Villagers in Indonesia’s East Kalimantan province are squaring off against a palm oil company’s bulldozers in an ongoing land rights dispute which some observers fear may spill over into violence.
PT Munte Waniq Jaya Perkasa has moved into the forests around Muara Tae, a village in West Kutai, and has started clearing land for conversion to palm oil production, backed by the police and other security personnel alleged by witnesses to be out-of-uniform military.
Sources report that the firm’s bulldozers have been clearing approximately five hectares a day for the past week. With the situation at crisis point, the Environmental Investigation Agency (EIA) and its Indonesian partner Telapak fear the conflict could spill over into violence.
The clearance follows directly on the heels of a formal change in the corporate ownership of the company. On October 31, 2011, TSH Resources, a palm oil and timber-focused holdings group in Malaysia, purchased 100 per cent of the shares of Halaman Semesta Sdn Bhd (‘Halaman’). In doing so, TSH Resources became the owner of 90 per cent of PT Munte Waniq Jaya Perkasa (see TSH Resources documentation here).
The speed of the clearance at Muara Tae strongly suggests TSH Resources has upped the ante and authorised rapid plantation expansion to proceed, regardless of ongoing conflict.
This change in corporate ownership drags Norway into an escalating land-grab stand-off symptomatic of the land tenure issues blighting Indonesia’s forestry sector and threatening the success of the REDD+ initiative to combat deforestation, of which Norway is a leading champion.
As of December 2009, Norway’s Government Pension Fund Global (GPFG) held 24.2 million Norwegian Kroner (NOK) worth of shares in TSH Resources, giving Norway 1.77 per cent of the company; during 2010, Norway actually increased its stake in TSH Resources to 1.8 per cent, valued at 39.8 million NOK.
During the past year, EIA has been pressing Norway to address the serious conflicts of interest generated by GPFG’s financial investments. Muara Tae is a stark case in point, with GPFG having ethically compromising investments in the activities of the very firm carrying out deforestation.
The 638 hectares of forest to which PT Munte Waniq Jaya Perkasa has laid claim is disputed land – a major cause of the conflict has been the failure to recognise traditional ownership of the forest land, which has been used for generations by the indigenous Dayak Benuaq people.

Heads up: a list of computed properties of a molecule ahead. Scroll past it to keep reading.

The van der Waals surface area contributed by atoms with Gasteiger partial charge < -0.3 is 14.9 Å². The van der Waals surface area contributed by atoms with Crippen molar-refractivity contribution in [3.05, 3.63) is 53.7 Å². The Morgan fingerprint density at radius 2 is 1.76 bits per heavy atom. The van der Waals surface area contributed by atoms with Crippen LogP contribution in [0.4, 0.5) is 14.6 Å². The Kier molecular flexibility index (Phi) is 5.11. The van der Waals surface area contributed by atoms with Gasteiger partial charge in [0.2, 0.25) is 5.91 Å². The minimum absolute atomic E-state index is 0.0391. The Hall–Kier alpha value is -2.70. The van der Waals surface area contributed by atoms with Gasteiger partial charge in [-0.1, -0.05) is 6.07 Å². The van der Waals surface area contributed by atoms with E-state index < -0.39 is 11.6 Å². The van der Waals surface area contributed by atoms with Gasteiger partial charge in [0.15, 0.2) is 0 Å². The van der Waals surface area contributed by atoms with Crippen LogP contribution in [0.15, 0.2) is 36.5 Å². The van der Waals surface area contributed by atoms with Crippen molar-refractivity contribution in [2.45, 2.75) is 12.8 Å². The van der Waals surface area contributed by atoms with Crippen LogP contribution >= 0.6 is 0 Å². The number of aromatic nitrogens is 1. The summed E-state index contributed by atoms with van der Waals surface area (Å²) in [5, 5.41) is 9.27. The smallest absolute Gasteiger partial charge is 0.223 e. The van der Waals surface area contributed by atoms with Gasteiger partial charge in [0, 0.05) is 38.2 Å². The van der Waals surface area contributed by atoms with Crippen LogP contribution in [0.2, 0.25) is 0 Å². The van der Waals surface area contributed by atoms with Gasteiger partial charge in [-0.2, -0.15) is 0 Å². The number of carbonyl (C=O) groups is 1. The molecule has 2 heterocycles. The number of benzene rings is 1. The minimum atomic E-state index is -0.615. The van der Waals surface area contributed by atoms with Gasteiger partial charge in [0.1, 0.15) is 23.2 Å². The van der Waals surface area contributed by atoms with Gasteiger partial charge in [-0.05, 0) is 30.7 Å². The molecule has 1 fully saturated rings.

For the past 10 months, Muara Tae’s residents have tried to protect their ancestral lands by building a guard station, mapping the boundaries and creating a seed nursery to help preserve their forests.
According to Telapak, PT Munte Waniq Jaya Perkasa appears to hold a valid Commercial Plantation License (Izin Usaha Perkebunan). However, the company does not yet have a Commercial Usage Right permit (Hak Guna Usaha) issued by the National Land Agency (Badan Pertanahan Nasional, or BPN) putting a question mark over the company’s right to use the land commercially.
Telapak is actively supporting the struggle of the local people to resolve the conflict and is seeking to work with the BPN to accommodate the community’s land claims in any final permit.
The case is a sharp reminder of the urgent need for the Government of Indonesia to deliver on its professed aim to prioritise the rights of forest-dependent communities. At a speech in Lombok in July, Kuntoro Mangkusubroto, head of the Indonesian President’s Special Delivery Unit, announced the Government’s intention to “recognise, respect and protect Adat [customary] rights”.
Kuntoro, who also heads Indonesia’s REDD+ Task Force, said the Government must accelerate the legal delineation of Indonesia’s forest areas in a way which guarantees the recognition of customary land rights. The uncertainty of legal tenure has stoked conflicts throughout Indonesia, as in Muara Tae, which continue to simmer as Indonesia’s forest communities wait for the wheels of reform to turn.
Much of the forest area around Muara Tae has already been cleared for palm oil plantations and coal mines, leaving it effectively a forest oasis.
In the mid-1990s, the coal mining company PT Gunung Bayan Pratama Coal started exploration and exploitation, and is still operating. In 2007, palm oil plantation company PT London Sumatera began operations, and last year PT Borneo Surya Mining Jaya arrived. Now PT Munte Waniq Jaya Perkasa has joined the scramble for the last forests in the area.